I made a decision when I was about age 12 that the safest way to never be hurt by other people was not to love anyone, even in intimate relationships when I became an adult. At such a tender age, I decided that I would never marry anyone whom I could not give up without much pain involved. This life-changing choice derived from being moved for the third time in four years to live with more strangers
It seemed that as soon as I started to love an adult caregiver and trust that they loved me too and would always be there for me, my hopes were dashed and my sister and I were off to a new house. The pain of that last separation was just too much for my young heart, for it convinced me of two things. The first was that loving others is painful, and the second was that I could not be loved.
The pain of learning that love does not always beget love triggered in me a determination not to put my heart in harm’s way. It had already been torn asunder by the abandonment of both parents, so, to be safe, I decided to just do what I was told to prevent punishment, but not out of the desire to please someone I loved.
The turnaround for me came when I adopted my four children and then gave birth to my youngest child. I knew from experience that children must learn that they are loved, if they are to thrive and see their own value and worth.
I could not deny those small humans the sweetness of seeing the light of love in my eyes. I set out to give my children what I had never experienced. I constantly told them that they were loved, special, unique people. I hugged them and kissed them, up until they would not allow it anymore. Thankfully, now that they are grown, I am allowed to hug and kiss again.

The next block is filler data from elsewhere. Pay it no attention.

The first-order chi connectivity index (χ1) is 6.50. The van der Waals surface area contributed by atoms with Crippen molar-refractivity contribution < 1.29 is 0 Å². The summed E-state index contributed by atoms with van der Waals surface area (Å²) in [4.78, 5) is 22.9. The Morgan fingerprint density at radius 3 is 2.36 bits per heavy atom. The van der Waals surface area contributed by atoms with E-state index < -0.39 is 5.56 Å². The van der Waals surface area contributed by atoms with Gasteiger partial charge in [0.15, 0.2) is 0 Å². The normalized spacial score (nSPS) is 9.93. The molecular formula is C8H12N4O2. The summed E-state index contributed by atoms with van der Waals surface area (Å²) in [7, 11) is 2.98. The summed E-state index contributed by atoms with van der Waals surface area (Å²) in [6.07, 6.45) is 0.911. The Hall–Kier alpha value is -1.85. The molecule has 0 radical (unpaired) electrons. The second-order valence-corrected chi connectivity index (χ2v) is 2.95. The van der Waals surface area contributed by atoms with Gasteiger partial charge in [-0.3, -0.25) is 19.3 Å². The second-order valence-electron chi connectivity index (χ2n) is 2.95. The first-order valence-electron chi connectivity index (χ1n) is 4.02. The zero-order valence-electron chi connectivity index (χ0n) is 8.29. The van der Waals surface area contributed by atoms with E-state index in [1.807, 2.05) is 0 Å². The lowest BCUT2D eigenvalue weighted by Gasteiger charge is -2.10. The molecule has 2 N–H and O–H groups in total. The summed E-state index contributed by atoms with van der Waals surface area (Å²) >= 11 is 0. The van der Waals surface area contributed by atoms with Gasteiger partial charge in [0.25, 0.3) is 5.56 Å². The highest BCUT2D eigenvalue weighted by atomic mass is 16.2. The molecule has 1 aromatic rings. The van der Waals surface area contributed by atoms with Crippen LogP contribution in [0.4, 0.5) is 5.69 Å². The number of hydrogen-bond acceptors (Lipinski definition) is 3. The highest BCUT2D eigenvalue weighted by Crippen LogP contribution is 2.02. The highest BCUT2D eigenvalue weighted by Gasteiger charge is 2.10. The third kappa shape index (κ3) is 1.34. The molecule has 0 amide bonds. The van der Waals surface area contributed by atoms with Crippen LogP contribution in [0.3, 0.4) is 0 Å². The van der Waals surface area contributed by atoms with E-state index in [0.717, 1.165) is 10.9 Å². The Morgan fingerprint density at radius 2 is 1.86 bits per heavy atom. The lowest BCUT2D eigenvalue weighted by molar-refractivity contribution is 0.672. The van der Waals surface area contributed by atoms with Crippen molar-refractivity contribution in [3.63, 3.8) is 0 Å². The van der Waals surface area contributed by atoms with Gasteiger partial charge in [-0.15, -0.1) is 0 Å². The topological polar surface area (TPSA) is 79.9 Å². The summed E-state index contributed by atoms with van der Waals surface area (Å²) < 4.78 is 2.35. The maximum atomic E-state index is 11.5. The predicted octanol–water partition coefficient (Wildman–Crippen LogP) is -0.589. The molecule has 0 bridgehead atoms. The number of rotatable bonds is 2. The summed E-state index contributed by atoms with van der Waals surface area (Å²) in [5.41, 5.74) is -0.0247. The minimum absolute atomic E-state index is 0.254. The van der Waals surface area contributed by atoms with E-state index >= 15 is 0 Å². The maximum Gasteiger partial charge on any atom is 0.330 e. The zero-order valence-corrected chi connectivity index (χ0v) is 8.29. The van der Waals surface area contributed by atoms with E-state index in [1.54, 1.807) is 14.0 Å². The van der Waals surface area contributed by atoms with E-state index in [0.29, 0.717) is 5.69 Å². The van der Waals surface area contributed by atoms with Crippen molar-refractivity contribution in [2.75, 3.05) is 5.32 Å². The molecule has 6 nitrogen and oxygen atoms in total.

I raved about their successes, and I let them know that their failures did not define who or what they were capable of becoming. I gave them chocolate and cards on Valentine’s Day every year, something I did not experience as a child. I used to watch the other children as they brought their chocolate rabbits out to play, and I wanted to snatch one for myself, believing that just obtaining some of that brown gold would mean that I was loved.
Mark 12:31 reminds us to love others as we love ourselves. The problem I see is that so many young people today, like me growing up, are not learning to love themselves. It takes having someone love us, as early as possible, for the ability to feel worthy of someone’s love and to see others as worthy of our love to become a reality in our lives.
Choosing to open my heart and let the love of God flow through me to my children, and then to myself and to others, freed me, saved me, and, ultimately, brought me peace and joy. It opened the doors for me to receive the kind of love that I always dreamed of: a kind and gentle man whose love is durable and whose passion for life is defined my being in the world.
On this Valentine’s day, along with the cards, candy, flowers, dinners, and other tokens of love shared, remember that the greatest gift that we can give to others, especially children, is to tell them that they are loved, special, and priceless. It will cost us nothing, but it will return dividends too numerous to count for those who hear those words and for the people who share this world with them.